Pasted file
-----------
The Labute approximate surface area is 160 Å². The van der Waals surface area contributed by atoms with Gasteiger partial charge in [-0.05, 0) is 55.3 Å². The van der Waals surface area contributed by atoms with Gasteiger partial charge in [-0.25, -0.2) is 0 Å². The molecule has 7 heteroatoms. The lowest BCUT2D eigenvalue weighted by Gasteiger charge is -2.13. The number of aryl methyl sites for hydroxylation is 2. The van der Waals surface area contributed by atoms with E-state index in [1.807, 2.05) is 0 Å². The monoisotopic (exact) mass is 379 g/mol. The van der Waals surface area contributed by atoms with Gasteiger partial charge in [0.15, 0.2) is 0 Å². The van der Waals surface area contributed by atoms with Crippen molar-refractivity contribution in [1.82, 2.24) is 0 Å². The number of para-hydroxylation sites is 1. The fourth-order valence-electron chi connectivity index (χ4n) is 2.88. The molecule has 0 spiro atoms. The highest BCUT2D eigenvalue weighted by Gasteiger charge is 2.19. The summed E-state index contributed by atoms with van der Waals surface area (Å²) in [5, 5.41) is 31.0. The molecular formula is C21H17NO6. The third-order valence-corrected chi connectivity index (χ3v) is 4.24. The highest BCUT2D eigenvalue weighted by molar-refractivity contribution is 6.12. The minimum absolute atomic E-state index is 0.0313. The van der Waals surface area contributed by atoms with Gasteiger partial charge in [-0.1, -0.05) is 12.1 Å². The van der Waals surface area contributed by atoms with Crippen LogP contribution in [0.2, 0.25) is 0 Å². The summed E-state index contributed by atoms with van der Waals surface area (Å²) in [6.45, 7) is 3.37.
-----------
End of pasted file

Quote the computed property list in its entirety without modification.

The Labute approximate surface area is 160 Å². The van der Waals surface area contributed by atoms with Gasteiger partial charge in [-0.05, 0) is 55.3 Å². The van der Waals surface area contributed by atoms with Gasteiger partial charge in [-0.25, -0.2) is 0 Å². The molecule has 7 heteroatoms. The lowest BCUT2D eigenvalue weighted by Gasteiger charge is -2.13. The number of aryl methyl sites for hydroxylation is 2. The van der Waals surface area contributed by atoms with E-state index in [1.807, 2.05) is 0 Å². The monoisotopic (exact) mass is 379 g/mol. The van der Waals surface area contributed by atoms with Gasteiger partial charge in [0.15, 0.2) is 0 Å². The van der Waals surface area contributed by atoms with Crippen molar-refractivity contribution in [1.82, 2.24) is 0 Å². The number of para-hydroxylation sites is 1. The fourth-order valence-electron chi connectivity index (χ4n) is 2.88. The molecule has 0 spiro atoms. The highest BCUT2D eigenvalue weighted by Gasteiger charge is 2.19. The summed E-state index contributed by atoms with van der Waals surface area (Å²) in [5, 5.41) is 31.0. The molecular formula is C21H17NO6. The third-order valence-corrected chi connectivity index (χ3v) is 4.24. The highest BCUT2D eigenvalue weighted by molar-refractivity contribution is 6.12. The minimum absolute atomic E-state index is 0.0313. The van der Waals surface area contributed by atoms with Gasteiger partial charge in [-0.1, -0.05) is 12.1 Å². The van der Waals surface area contributed by atoms with Crippen LogP contribution in [0.2, 0.25) is 0 Å². The summed E-state index contributed by atoms with van der Waals surface area (Å²) in [6.45, 7) is 3.37.